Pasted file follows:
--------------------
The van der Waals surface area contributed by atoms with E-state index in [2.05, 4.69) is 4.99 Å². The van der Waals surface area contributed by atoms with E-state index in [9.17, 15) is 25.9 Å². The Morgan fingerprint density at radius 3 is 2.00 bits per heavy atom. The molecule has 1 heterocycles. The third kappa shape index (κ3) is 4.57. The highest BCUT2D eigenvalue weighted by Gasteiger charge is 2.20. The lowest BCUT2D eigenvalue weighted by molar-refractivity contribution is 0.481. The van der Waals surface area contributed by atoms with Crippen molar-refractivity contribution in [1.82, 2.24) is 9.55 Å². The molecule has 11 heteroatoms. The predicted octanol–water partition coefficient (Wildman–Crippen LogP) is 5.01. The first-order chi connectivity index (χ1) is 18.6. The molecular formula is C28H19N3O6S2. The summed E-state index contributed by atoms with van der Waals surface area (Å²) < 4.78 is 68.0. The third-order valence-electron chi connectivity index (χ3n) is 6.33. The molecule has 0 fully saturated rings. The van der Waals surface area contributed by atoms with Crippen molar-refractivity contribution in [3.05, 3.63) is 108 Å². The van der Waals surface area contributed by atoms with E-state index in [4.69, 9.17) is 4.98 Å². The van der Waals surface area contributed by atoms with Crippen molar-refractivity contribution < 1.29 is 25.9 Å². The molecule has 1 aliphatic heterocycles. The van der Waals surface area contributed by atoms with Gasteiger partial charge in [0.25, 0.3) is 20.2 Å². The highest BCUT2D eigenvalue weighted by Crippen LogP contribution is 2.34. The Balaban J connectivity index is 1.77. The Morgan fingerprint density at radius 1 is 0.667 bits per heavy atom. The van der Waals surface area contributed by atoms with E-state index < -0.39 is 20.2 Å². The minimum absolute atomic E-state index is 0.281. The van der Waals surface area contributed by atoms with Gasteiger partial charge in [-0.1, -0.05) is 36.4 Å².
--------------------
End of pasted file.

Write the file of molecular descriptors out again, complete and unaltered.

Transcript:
The van der Waals surface area contributed by atoms with E-state index in [2.05, 4.69) is 4.99 Å². The van der Waals surface area contributed by atoms with E-state index in [9.17, 15) is 25.9 Å². The Morgan fingerprint density at radius 3 is 2.00 bits per heavy atom. The molecule has 1 heterocycles. The third kappa shape index (κ3) is 4.57. The highest BCUT2D eigenvalue weighted by Gasteiger charge is 2.20. The lowest BCUT2D eigenvalue weighted by molar-refractivity contribution is 0.481. The van der Waals surface area contributed by atoms with Crippen molar-refractivity contribution in [1.82, 2.24) is 9.55 Å². The molecule has 11 heteroatoms. The predicted octanol–water partition coefficient (Wildman–Crippen LogP) is 5.01. The first-order chi connectivity index (χ1) is 18.6. The molecular formula is C28H19N3O6S2. The summed E-state index contributed by atoms with van der Waals surface area (Å²) < 4.78 is 68.0. The third-order valence-electron chi connectivity index (χ3n) is 6.33. The molecule has 0 fully saturated rings. The van der Waals surface area contributed by atoms with Crippen molar-refractivity contribution in [3.05, 3.63) is 108 Å². The van der Waals surface area contributed by atoms with E-state index in [4.69, 9.17) is 4.98 Å². The van der Waals surface area contributed by atoms with Crippen molar-refractivity contribution < 1.29 is 25.9 Å². The molecule has 1 aliphatic heterocycles. The van der Waals surface area contributed by atoms with Gasteiger partial charge in [0.25, 0.3) is 20.2 Å². The highest BCUT2D eigenvalue weighted by Crippen LogP contribution is 2.34. The Balaban J connectivity index is 1.77. The Morgan fingerprint density at radius 1 is 0.667 bits per heavy atom. The van der Waals surface area contributed by atoms with E-state index < -0.39 is 20.2 Å². The minimum absolute atomic E-state index is 0.281. The van der Waals surface area contributed by atoms with Gasteiger partial charge in [-0.1, -0.05) is 36.4 Å².